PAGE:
Randy Moss, the NFL's Video-Game Athlete

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As the wide receiver prepares to retire, a reflection on what made him so memorable

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He was a playmaker. A game-breaker. A diva in Minnesota, a dog in Oakland, a controversy-courting scourge to meter maids and local caterers alike. He was the twangy-talkin' accidental humorist who added "straight cash, Homey" to the American lexicon.

He was never, ever dull.

The most Whitmanian of contemporary professional football players, Randy Moss seemingly contained multitudes, a peerless pass-catcher who inspired adoration and disdain in equal measure—well, perhaps more of the latter for Joe Buck. To me, at least, there was something else about Moss that made him unique, and in turn, memorable.

He was the quintessential video game athlete.

I don't mean to say that Moss was an all-time digital great along the lines of Bo Jackson from Tecmo Bowl or Jeremy Roenick from NHL 94. I mean that the real-life Moss came closer than any athlete before or since to making the hard, imperfect work of his profession resemble the idealized, hyperreal stuff of control pads and waggle wands.

Scheme, defender, situation, the quarterback throwing the ball: So often with Moss, none of the preceding seemed to matter. He ran down the field and caught the ball, deep, open or otherwise. He was the typical Madden NFL player's default strategy incarnate, Four Verticals in three dimensions. When Moss came down with wildly improbable touchdown grabs, I imagined opposing defensive coordinators throwing their controllers at the screen in frustration, then emailing the league office with complaints that the NFL's pass defense is "broken."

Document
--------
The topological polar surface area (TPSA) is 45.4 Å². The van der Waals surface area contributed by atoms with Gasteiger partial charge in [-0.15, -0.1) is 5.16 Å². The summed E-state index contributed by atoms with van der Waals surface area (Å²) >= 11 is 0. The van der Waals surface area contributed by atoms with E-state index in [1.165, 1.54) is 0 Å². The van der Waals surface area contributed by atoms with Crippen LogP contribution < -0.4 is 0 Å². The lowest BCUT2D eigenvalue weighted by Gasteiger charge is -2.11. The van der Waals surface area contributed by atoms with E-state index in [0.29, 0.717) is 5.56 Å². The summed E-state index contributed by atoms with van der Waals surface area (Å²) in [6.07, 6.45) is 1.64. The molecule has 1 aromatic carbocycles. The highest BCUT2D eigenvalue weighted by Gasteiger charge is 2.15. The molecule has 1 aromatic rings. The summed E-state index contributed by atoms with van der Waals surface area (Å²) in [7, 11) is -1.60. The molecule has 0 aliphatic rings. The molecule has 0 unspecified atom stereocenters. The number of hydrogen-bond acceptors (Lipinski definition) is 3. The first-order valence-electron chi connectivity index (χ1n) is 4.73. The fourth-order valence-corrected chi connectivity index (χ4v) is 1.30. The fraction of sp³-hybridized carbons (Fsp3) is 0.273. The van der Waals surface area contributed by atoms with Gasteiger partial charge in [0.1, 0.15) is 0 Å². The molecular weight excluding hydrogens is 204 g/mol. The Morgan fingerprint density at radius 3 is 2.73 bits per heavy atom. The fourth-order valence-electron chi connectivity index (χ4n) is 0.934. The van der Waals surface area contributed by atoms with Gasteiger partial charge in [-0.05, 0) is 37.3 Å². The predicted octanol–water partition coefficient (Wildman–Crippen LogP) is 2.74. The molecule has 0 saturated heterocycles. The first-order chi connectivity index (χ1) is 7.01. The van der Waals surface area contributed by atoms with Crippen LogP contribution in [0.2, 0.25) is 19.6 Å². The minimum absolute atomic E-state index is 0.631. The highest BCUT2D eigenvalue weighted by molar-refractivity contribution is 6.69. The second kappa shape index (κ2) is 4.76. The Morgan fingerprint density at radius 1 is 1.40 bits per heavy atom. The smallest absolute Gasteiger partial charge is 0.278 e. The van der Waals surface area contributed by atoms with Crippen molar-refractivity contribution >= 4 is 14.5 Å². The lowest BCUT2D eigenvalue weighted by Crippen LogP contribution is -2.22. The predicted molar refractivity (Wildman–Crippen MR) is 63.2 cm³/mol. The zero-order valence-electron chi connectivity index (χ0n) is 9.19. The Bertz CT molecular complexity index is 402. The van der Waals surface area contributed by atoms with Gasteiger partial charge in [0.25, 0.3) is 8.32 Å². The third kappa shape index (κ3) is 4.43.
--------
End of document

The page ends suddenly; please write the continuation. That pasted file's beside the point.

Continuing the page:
In computer graphics and simulation, there's a concept called the "Uncanny Valley," which, in a nutshell, occurs when the digital doppelgänger of something becomes sufficiently lifelike that observers begin to notice all the small ways in which it falls short. We react with disappointment and revulsion. For me, Moss was the same phenomenon in reverse: Watching him at his best, I was reminded of all the ways pro football falls short of the fantasy on the screen, all the ways the rough, ragged business of sport falls short of what we imagine it to be.

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Patrick Hruby is a culture writer for The Washington Times. His work has appeared on ESPN.com, ThePostGame, ESPNw, The Guardian, and in The Best American Sports Writing.

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